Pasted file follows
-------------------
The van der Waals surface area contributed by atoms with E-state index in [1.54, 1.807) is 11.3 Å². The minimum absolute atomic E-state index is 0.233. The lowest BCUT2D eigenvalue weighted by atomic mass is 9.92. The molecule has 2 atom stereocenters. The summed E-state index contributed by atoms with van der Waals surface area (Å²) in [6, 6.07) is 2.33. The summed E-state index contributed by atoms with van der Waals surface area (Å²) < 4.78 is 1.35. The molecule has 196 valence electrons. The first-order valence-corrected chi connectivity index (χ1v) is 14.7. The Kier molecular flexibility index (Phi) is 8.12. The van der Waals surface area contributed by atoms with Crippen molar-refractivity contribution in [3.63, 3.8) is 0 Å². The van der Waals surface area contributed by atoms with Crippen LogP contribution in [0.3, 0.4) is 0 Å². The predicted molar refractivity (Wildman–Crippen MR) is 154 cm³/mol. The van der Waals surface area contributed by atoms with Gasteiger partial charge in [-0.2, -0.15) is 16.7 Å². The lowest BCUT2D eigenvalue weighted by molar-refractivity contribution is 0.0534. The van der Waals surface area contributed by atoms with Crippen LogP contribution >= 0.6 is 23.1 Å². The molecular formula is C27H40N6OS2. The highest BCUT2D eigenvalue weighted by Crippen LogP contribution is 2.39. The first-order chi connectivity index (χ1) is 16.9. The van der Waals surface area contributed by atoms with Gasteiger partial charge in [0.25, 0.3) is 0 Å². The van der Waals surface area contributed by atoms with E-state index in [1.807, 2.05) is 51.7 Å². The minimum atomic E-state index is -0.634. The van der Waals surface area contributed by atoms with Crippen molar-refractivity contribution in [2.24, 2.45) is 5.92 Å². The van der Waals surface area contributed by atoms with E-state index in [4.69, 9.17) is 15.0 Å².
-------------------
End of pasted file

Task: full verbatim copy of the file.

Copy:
The van der Waals surface area contributed by atoms with E-state index in [1.54, 1.807) is 11.3 Å². The minimum absolute atomic E-state index is 0.233. The lowest BCUT2D eigenvalue weighted by atomic mass is 9.92. The molecule has 2 atom stereocenters. The summed E-state index contributed by atoms with van der Waals surface area (Å²) in [6, 6.07) is 2.33. The summed E-state index contributed by atoms with van der Waals surface area (Å²) < 4.78 is 1.35. The molecule has 196 valence electrons. The first-order valence-corrected chi connectivity index (χ1v) is 14.7. The Kier molecular flexibility index (Phi) is 8.12. The van der Waals surface area contributed by atoms with Crippen molar-refractivity contribution in [3.63, 3.8) is 0 Å². The van der Waals surface area contributed by atoms with Crippen LogP contribution in [0.3, 0.4) is 0 Å². The predicted molar refractivity (Wildman–Crippen MR) is 154 cm³/mol. The van der Waals surface area contributed by atoms with Gasteiger partial charge in [-0.2, -0.15) is 16.7 Å². The lowest BCUT2D eigenvalue weighted by molar-refractivity contribution is 0.0534. The van der Waals surface area contributed by atoms with Crippen LogP contribution >= 0.6 is 23.1 Å². The molecular formula is C27H40N6OS2. The highest BCUT2D eigenvalue weighted by Crippen LogP contribution is 2.39. The first-order chi connectivity index (χ1) is 16.9. The van der Waals surface area contributed by atoms with Gasteiger partial charge in [0.25, 0.3) is 0 Å². The van der Waals surface area contributed by atoms with E-state index in [1.807, 2.05) is 51.7 Å². The minimum atomic E-state index is -0.634. The van der Waals surface area contributed by atoms with Crippen molar-refractivity contribution in [2.24, 2.45) is 5.92 Å². The van der Waals surface area contributed by atoms with E-state index in [4.69, 9.17) is 15.0 Å².